The other day, I wrote the popular 10 Things You Need to Know About WordPress 2.9. As usual, most people are very excited about the new release which is now in beta and available for testing. In the article, I made a few fundamental errors which I have since corrected.

Notably, I mentioned that WordPress 3.0 would be going to PHP 5. This was based on conversations I had with a core developer which I now realized I misunderstood. Kinda. WordPress will probably not be dropping PHP 4 support in WordPress 3.0 but as core developer Mark Jaquith suggests:

Some things already require PHP 5, like time zone support or oEmbed. There are no plans that I know of to remove PHP 4 support in 3.0 “” last I checked we still had 12% of WP installs using PHP 4.

I see more of a natural and gradual deprecation of PHP 4. We’re very much open to making new features require PHP 5 if it would be a pain to make them PHP 4 compatible.

As a PHP developer, I am on board with calls for PHP 5 support. PHP 4 has been end of life (EOL) since August 8, 2008. That basically means that there will be no more releases, no more security patches, no more nothing. It’s done. Stick a fork in it. However, as Matt mentioned on stage at WordCamp NYC this weekend, there are still 12% of WordPress installations using PHP 4 hosting. He breaks that down as approximately 2M installs, the size of a major American city. More precisely, that’s approximately the size of Philadelphia.

This is not to defend WordPress development. I’d leave Philadelphia behind in a minute if I could get access to real object oriented PHP, reliable XML parsing, better HTTP transports and so much more. Yes, Philadelphia… I just threw you under the bus. That’s for signing Mike Vick. However, as Mark suggests, increasingly more features are being added to the core that require PHP 5.

oEmbed, which will ship in WordPress 2.9, requires XML or JSON parsing. XML parsing sucks in PHP 4. JSON ships by default in PHP 5.2. It is easier to backport JSON support to PHP 4 than try to engineer XML parsing for PHP 4. Some in the PHP community feel like backporting a PHP 5 feature to PHP 4 disincentivizes PHP 5 movement. It may, I’m not here to argue that.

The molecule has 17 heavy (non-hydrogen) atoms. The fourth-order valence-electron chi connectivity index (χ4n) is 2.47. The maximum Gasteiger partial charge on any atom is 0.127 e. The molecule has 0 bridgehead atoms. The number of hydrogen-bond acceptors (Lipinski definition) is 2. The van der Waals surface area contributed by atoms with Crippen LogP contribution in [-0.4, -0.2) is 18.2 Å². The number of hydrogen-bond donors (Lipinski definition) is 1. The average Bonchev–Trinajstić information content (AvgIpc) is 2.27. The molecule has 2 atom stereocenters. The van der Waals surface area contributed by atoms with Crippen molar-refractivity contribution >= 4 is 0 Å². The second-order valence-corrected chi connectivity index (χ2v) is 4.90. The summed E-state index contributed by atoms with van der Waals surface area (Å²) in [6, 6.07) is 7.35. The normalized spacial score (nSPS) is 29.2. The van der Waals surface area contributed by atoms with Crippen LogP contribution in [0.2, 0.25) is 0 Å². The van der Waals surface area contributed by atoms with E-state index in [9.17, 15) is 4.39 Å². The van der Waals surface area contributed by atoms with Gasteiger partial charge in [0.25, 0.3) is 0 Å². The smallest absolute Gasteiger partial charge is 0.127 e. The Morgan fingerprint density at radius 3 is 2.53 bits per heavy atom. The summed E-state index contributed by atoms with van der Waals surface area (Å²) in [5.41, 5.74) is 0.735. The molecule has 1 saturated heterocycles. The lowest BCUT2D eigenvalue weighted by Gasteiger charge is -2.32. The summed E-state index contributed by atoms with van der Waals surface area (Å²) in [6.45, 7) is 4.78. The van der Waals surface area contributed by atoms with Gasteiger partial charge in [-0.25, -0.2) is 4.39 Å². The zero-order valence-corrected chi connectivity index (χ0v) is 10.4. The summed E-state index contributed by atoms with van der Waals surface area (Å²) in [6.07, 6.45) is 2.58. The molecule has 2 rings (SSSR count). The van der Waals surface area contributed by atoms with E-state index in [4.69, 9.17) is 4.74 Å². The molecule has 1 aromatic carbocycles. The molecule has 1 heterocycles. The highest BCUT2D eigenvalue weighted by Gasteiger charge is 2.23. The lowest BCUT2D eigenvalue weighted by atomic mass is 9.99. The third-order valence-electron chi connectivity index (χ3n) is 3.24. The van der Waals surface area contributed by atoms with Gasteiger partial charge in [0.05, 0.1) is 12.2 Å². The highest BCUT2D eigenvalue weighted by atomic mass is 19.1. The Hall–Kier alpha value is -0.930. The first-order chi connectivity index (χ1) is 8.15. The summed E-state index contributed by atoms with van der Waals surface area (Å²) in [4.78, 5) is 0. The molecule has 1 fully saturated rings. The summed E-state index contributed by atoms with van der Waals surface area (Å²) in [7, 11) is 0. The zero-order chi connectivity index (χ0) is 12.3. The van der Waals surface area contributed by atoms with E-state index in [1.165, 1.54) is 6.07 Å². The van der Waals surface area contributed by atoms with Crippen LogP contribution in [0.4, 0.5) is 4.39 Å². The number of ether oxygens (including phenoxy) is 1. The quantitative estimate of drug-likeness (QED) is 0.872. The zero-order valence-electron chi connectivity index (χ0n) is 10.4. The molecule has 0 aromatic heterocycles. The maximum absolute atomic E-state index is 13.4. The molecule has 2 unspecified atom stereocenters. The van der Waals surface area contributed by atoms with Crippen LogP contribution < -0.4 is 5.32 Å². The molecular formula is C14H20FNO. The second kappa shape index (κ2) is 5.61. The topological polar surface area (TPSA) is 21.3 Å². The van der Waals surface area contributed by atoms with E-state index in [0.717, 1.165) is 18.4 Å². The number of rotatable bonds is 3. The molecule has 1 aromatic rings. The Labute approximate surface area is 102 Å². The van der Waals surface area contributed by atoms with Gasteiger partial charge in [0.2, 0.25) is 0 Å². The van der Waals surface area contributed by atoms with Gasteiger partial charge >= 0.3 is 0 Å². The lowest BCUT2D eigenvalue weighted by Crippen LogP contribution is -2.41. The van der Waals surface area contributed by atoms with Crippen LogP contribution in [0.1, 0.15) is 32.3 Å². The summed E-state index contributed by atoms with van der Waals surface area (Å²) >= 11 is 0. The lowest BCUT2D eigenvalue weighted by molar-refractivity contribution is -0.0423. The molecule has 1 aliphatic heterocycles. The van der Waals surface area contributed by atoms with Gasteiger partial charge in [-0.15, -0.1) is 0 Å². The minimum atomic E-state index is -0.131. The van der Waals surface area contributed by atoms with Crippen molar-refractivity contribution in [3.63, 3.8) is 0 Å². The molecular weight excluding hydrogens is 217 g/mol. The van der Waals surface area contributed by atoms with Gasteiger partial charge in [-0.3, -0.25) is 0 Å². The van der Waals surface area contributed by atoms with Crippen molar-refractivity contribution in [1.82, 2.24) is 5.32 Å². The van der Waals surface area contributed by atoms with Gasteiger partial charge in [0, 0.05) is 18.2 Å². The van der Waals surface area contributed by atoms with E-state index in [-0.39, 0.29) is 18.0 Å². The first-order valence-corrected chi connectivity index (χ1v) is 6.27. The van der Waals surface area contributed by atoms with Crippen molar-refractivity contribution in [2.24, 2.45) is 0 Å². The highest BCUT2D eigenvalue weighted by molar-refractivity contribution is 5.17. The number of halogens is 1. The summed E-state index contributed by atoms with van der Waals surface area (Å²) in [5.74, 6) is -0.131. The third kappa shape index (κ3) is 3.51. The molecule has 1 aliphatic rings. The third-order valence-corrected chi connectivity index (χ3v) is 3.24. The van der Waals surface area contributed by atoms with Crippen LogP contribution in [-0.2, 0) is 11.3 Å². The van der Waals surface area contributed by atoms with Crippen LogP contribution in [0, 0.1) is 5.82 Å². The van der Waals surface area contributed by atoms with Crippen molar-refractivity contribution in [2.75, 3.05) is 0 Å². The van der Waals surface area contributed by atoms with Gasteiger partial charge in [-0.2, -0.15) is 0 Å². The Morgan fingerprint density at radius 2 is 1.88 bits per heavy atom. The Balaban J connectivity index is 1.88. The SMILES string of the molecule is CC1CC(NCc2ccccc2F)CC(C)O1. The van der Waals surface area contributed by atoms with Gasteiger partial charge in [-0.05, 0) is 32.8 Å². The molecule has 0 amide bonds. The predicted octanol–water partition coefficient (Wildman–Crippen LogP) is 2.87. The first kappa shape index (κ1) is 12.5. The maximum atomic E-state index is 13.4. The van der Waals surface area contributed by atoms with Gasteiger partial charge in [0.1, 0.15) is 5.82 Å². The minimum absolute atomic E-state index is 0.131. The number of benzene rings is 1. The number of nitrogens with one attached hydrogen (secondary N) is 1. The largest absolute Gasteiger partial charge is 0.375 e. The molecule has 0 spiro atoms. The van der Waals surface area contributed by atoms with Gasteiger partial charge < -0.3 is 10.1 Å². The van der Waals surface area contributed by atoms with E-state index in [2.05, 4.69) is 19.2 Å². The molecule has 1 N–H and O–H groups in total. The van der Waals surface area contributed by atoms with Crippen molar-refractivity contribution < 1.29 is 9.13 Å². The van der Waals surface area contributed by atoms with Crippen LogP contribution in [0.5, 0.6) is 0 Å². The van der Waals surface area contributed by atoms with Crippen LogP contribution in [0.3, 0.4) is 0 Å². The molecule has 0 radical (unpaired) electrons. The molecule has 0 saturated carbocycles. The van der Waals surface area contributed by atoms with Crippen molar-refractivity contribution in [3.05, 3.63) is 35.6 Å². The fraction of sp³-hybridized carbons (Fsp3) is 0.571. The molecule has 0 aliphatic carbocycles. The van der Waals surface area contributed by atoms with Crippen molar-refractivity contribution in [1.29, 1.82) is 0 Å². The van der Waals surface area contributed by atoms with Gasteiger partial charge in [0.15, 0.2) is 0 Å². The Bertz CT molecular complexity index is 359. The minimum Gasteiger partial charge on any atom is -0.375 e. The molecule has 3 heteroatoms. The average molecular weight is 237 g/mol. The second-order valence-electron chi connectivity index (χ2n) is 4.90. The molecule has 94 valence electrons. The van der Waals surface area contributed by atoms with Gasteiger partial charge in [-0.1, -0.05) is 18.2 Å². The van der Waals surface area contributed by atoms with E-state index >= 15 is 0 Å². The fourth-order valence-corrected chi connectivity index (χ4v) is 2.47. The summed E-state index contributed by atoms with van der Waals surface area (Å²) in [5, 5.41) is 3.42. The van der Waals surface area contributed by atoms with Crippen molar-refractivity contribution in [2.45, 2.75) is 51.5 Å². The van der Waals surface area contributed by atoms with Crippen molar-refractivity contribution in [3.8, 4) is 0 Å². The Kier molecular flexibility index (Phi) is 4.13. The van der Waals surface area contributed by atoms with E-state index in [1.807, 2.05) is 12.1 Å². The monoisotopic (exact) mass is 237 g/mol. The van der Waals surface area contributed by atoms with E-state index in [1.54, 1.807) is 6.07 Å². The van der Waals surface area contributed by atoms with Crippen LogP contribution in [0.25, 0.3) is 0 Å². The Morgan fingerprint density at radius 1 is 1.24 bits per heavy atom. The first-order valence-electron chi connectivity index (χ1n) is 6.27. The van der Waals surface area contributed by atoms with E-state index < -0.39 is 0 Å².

Time Zone support is handled via the PHP class DateTimeZone, a PHP 5 class. Of course, on PHP 4 hosts, the user simply has to set the UTC offset (say, UTC-5 for Eastern Standard Time) manually. Graceful degradation.

I personally was one of the first people to write code for the SSH2 portion of the one click automatic upgrade feature. I, of course, did not go very far with it, but I was the one who first took a stab at creating that.

It is not worth it for PHP developers to throw mud at WordPress developers and the PHP 4 requirement if they are not willing to write code to make it better. Writing code does not, of course, mean that your feature will be incorporated. But this is an open source project. If you want to see new features, and the developers have indicated willingness through not only words, but also action, to include PHP 5 features, then you need to be the champion of those changes. In other words, you need to write the code, submit the ticket and state your case. Even if you can’t write the code, open a ticket and be a champion for the case.

Effective arguments, however, do not include holy wars over PHP 4 or PHP 5. Effective arguments do include security, usability, and feature requests that reflect “must have” features. Is it plugin territory or should it be a core feature? Why? State your case.

I will admit not being overly active in the ongoing development of WordPress. I have client work built around WordPress, so that takes up most of my time. Understanding that, I also have no room to throw mud unless I’m willing to step up and write code too. It’s sort of like voting. If I don’t bother to go vote, then I can’t complain about my elected officials.

If you want to see change in WordPress, be that change and put your words into action.

Published by Aaron Brazell

Aaron Brazell is a Baltimore, MD-based WordPress developer, A Senior WordPress Developer for the NBA, a co-founder at WP Engine, WordPress core contributor and author. He wrote the book WordPress Bible and has been publishing on the web since 2000. You can follow him on Twitter, and on his professional blog.